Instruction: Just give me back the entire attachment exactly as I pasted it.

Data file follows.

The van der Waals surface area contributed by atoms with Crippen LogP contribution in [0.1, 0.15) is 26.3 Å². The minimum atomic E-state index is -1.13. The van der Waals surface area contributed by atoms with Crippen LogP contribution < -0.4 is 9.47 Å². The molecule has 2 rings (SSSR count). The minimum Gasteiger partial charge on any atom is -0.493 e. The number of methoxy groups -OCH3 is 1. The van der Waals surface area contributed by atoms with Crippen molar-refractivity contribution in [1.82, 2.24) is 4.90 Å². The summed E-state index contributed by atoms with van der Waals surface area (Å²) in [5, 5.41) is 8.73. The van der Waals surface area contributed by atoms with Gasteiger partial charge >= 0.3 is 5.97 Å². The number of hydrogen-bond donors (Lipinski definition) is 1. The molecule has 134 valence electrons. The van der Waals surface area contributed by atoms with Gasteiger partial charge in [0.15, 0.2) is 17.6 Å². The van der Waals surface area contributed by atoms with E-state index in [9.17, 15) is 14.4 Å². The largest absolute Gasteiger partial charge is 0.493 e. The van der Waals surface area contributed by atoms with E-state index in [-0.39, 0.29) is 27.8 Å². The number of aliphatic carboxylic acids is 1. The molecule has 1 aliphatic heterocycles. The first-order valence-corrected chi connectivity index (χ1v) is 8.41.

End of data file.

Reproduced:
The van der Waals surface area contributed by atoms with Crippen LogP contribution in [0.1, 0.15) is 26.3 Å². The minimum atomic E-state index is -1.13. The van der Waals surface area contributed by atoms with Crippen LogP contribution < -0.4 is 9.47 Å². The molecule has 2 rings (SSSR count). The minimum Gasteiger partial charge on any atom is -0.493 e. The number of methoxy groups -OCH3 is 1. The van der Waals surface area contributed by atoms with Crippen molar-refractivity contribution in [1.82, 2.24) is 4.90 Å². The summed E-state index contributed by atoms with van der Waals surface area (Å²) in [5, 5.41) is 8.73. The van der Waals surface area contributed by atoms with Gasteiger partial charge >= 0.3 is 5.97 Å². The number of hydrogen-bond donors (Lipinski definition) is 1. The molecule has 134 valence electrons. The van der Waals surface area contributed by atoms with Gasteiger partial charge in [0.15, 0.2) is 17.6 Å². The van der Waals surface area contributed by atoms with E-state index in [9.17, 15) is 14.4 Å². The largest absolute Gasteiger partial charge is 0.493 e. The van der Waals surface area contributed by atoms with E-state index in [-0.39, 0.29) is 27.8 Å². The number of aliphatic carboxylic acids is 1. The molecule has 1 aliphatic heterocycles. The first-order valence-corrected chi connectivity index (χ1v) is 8.41.